Soriano: If Ryan Anderson is in the deal, then yes. Otherwise, the Lakers simply can't afford to give up all their size for a single player -- even one as great as Dwight Howard.
Wallace: No. The Lakers shouldn't offer both Bynum and Gasol. But that doesn't mean the Magic shouldn't flat-out demand both. As much as the Lakers could use a shakeup to jolt the team, they are essentially playing with house money in this Bynum-Dwight discussion. They already have arguably the league's second-best center and a championship front line. They could ship Pau in a secondary deal to add any necessary pieces.
4. What trade involving a star would you like to see?
Mahoney: Phoenix trades Steve Nash to Indiana for Darren Collison, George Hill and Tyler Hansbrough. The Suns have withered away into irrelevance this season, and Nash deserves better. This deal gets the Suns three rebuilding pieces for a star who may leave in free agency this summer anyway and sends a dynamic playmaker to Indiana to jump-start the Pacers' below-average offense.
Nowell: I'm fully aware that Dwight to Philly is pure fantasy, but can you imagine how good the Sixers would be with Howard? Improved Spencer Hawes is nice, but Dwight makes them instant contenders, and the Magic would get some great young pieces for SVG to school. Holiday and Turner is a steep price, but this is fun both ways.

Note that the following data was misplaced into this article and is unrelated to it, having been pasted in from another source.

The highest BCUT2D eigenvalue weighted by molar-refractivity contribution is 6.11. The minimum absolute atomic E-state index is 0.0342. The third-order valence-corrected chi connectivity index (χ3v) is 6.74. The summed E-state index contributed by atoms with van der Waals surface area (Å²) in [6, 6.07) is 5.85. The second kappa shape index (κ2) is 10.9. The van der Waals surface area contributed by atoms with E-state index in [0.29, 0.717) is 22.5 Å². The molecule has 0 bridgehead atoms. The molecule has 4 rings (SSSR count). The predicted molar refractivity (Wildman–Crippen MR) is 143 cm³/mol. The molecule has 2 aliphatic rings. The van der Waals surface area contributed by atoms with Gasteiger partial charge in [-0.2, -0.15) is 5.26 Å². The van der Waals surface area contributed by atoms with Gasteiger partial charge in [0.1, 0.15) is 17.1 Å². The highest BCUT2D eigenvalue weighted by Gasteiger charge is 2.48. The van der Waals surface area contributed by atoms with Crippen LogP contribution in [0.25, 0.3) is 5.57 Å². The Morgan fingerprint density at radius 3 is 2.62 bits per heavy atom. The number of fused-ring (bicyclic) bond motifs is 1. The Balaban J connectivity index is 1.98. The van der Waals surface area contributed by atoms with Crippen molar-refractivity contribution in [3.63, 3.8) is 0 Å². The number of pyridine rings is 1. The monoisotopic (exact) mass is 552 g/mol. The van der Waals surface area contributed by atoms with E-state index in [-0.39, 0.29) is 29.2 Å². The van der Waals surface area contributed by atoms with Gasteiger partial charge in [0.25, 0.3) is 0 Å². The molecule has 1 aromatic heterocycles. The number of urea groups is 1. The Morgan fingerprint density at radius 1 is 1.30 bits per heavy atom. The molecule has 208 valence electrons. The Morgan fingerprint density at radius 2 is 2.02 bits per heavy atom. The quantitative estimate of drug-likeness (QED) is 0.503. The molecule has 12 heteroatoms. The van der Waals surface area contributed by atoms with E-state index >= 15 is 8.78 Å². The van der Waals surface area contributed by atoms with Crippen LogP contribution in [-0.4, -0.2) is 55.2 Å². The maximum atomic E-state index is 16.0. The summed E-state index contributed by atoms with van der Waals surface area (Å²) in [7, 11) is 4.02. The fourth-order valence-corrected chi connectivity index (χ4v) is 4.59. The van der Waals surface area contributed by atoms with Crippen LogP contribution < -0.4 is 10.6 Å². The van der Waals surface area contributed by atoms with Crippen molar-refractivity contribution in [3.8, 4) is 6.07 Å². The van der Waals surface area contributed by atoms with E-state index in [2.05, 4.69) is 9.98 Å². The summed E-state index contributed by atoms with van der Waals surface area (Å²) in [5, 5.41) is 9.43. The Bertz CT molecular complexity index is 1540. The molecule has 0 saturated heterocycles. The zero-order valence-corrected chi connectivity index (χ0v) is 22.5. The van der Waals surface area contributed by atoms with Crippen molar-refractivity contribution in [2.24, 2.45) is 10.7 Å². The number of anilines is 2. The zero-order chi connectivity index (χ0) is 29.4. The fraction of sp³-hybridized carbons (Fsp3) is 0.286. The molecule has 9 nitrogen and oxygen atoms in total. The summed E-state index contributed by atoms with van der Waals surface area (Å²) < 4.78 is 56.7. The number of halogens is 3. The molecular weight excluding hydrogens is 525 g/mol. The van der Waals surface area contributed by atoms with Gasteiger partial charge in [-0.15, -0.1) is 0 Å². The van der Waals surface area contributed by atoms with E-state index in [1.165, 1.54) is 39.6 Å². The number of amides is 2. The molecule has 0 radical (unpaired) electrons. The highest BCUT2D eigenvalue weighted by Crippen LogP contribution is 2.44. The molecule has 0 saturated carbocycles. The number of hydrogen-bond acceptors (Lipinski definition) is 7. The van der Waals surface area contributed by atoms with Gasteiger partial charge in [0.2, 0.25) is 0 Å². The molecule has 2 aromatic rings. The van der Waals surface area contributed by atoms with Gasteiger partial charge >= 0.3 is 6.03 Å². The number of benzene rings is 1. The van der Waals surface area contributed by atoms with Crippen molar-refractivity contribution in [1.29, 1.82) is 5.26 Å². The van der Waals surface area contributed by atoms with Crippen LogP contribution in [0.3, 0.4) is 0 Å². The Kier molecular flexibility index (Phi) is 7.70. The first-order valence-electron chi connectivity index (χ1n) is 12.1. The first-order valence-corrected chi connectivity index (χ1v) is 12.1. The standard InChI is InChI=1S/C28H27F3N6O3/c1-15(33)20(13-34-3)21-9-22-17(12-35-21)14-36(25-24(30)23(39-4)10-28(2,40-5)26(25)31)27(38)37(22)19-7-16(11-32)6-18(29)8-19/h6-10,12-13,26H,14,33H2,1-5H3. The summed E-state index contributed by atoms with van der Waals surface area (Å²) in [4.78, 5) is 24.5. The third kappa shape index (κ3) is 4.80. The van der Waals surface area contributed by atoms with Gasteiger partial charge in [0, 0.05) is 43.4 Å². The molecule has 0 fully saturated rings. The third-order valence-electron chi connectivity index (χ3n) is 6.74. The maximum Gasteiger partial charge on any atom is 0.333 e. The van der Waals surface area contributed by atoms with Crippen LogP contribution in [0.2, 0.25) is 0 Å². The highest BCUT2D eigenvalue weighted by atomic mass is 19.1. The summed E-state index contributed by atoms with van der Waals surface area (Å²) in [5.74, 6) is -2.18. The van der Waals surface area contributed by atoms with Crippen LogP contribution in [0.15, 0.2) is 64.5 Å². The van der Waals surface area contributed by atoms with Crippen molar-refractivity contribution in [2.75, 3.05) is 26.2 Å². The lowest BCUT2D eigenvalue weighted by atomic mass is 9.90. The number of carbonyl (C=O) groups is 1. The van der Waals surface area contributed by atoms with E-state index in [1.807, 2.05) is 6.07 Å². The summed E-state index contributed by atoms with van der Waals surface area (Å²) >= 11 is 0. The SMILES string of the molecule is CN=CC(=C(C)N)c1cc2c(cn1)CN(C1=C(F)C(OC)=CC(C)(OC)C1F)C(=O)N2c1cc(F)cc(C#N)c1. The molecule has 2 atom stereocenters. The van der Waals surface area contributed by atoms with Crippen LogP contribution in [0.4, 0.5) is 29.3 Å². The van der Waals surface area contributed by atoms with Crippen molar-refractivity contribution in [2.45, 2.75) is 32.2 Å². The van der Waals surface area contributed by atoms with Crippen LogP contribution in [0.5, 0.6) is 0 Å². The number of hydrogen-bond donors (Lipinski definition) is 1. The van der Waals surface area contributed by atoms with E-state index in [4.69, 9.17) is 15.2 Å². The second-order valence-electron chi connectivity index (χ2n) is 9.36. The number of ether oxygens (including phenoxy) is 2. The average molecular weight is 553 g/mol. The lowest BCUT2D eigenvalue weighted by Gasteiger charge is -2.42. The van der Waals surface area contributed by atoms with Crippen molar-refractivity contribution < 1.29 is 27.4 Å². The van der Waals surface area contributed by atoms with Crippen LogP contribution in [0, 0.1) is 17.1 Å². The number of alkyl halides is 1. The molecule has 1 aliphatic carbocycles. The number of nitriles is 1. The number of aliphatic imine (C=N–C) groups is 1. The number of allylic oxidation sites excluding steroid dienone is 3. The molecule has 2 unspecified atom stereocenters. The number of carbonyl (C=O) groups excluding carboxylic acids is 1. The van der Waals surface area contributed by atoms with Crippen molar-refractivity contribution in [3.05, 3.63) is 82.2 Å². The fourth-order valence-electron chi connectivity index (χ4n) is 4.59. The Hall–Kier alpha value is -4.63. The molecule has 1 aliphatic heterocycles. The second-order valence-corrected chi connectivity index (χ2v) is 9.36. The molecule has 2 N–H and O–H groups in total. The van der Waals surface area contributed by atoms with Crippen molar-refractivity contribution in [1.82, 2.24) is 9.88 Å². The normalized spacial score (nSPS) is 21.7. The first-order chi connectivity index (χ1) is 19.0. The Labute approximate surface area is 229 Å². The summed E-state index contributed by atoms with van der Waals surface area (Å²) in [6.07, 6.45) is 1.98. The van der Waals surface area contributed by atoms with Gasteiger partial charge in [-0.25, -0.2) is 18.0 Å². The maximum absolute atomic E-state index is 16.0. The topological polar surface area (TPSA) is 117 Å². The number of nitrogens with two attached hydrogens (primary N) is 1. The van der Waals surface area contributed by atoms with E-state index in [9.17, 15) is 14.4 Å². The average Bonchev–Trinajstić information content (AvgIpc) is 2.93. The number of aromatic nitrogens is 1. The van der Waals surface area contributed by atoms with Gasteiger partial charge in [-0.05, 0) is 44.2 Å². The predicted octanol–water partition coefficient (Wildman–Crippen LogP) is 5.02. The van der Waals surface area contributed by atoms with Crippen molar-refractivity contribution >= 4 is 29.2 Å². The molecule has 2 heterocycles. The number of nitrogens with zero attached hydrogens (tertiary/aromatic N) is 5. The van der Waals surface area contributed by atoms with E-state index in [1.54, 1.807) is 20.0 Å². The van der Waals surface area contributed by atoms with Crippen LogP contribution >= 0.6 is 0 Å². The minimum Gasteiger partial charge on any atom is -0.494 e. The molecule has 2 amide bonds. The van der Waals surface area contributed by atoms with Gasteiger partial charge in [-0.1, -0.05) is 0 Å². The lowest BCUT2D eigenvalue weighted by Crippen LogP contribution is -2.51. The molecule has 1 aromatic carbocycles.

Shore: Steve Nash for Rajon Rondo straight up. Phoenix finally decides to let Nash fly free and he teams up with Ray Allen, Paul Pierce and Kevin Garnett for a final championship run. Rondo gets a fresh start with a new team that hasn't involved him in countless trade rumors throughout the years.
Soriano: Dwight Howard to the Lakers. He'd give the Lakers their future cornerstone player to carry the team after Kobe retires, while also allowing the team to stay in contention while Kobe's still producing at a high level. They could make a deal with Gasol or without that gives Orlando options in rebuilding around Bynum and Gasol or keeping their best young players to surround Bynum.
Wallace: It's time that Monta Ellis gets a chance to have an impact on a team that's actually heading somewhere other than the lottery on an annual basis. Sending Ellis to, say, Indiana for Danny Granger would be a move that would balance out both rosters in a productive fashion. Ellis would be the elite shooter/scorer to bolster the Pacers and shift Paul George to small forward. Granger would end the Ellis-Curry backcourt dilemma in Golden State.